Lawsuit aims to end Wyoming’s oldest traditional cattle drive
The Mountain States Legal Foundation has stepped into stop a lawsuit filed to protect grizzly bears in Wyoming that could threaten a 124-year-old Wyoming cattle drive in the state’s Upper Green Valley.
The Upper Green River cattle allotment is accessed through the Green River Drift Trail in Wyoming’s Bridger-Teton National Forest, which according to Western Livestock Journal, is the oldest cattle drive in Wyoming and possibly the U.S. that is still consistently used. The trail has natural features that provide water and feed for the cattle.
The motion was filed by MSLF in defense of “the rights of American ranchers to access federal land as they have for generations and to protect the legacy of the people who built the West.”
The original suit was filed by environmental watchdog Wester Watershed Project, and the challenge focuses on claims that the U.S. Fish and Wildlife Service did not consider a distinction between male and female grizzly bears when removing them. The plaintiffs say that the failure to make this distinction is a violation of the Endangered Species Act.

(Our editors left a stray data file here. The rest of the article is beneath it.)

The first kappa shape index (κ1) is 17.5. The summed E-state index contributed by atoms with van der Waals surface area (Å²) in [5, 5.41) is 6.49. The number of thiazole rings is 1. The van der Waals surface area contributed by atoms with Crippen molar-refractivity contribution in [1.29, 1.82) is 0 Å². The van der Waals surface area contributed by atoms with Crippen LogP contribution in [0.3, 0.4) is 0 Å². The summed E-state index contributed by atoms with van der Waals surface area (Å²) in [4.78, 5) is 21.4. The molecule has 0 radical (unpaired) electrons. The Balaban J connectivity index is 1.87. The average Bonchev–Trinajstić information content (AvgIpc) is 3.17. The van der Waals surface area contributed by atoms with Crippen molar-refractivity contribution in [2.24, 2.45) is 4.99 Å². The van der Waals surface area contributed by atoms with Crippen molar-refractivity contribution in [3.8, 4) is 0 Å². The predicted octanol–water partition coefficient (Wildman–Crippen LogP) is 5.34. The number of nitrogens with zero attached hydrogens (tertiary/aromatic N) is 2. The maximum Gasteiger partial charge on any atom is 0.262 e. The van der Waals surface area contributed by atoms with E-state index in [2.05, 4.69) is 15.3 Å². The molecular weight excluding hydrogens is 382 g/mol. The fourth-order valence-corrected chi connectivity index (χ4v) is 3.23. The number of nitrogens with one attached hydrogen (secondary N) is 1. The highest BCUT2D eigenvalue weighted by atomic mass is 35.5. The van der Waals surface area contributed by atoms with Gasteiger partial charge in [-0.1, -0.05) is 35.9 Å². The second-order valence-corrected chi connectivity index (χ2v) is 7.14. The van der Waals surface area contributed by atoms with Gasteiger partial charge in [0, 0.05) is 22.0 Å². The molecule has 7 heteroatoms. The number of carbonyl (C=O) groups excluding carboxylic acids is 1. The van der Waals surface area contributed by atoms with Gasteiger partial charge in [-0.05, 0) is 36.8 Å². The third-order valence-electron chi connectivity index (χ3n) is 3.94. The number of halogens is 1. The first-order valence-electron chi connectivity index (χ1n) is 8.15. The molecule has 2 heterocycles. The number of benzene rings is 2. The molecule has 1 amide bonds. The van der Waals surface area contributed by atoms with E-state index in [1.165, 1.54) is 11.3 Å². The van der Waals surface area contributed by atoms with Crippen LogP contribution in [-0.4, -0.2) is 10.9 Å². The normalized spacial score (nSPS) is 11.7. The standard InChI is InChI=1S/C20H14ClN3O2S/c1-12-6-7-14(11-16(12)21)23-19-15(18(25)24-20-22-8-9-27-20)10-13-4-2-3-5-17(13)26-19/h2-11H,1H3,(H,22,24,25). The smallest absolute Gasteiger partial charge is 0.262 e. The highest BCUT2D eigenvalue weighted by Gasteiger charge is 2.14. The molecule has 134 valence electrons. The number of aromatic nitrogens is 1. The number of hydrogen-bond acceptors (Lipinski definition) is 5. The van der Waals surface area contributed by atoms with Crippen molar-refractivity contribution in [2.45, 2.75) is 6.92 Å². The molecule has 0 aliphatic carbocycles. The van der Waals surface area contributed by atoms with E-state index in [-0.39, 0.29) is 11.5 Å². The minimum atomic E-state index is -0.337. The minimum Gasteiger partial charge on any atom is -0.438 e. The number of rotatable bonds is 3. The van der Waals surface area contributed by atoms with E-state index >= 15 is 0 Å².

But MSLF disagrees. “These families have cared for the land far longer and far better than any agency or activist has,” said Brian Gregg, MSLF’s lead attorney in Western Livestock Journal. “The Green River Drift provides 124 years of evidence that ranchers are the real conservationists.”
Lethal removals of grizzlies are rare and are used as a last resort. Between 2010 and 2014, were 14 were removed from the area and four were female. Lethal removal of grizzlies has been legal in the Upper Green River Area Rangeland Project Area since 1999.
Ranchers in the area believe stopping this cattle drive would have a direct impact on their finances because it would cause them to reduce the size of their herds to a level that is not economically viable, resulting in a loss of millions of dollars to their cattle operations, which, they argue, would outweigh the consequences of the selective grizzly bear removals.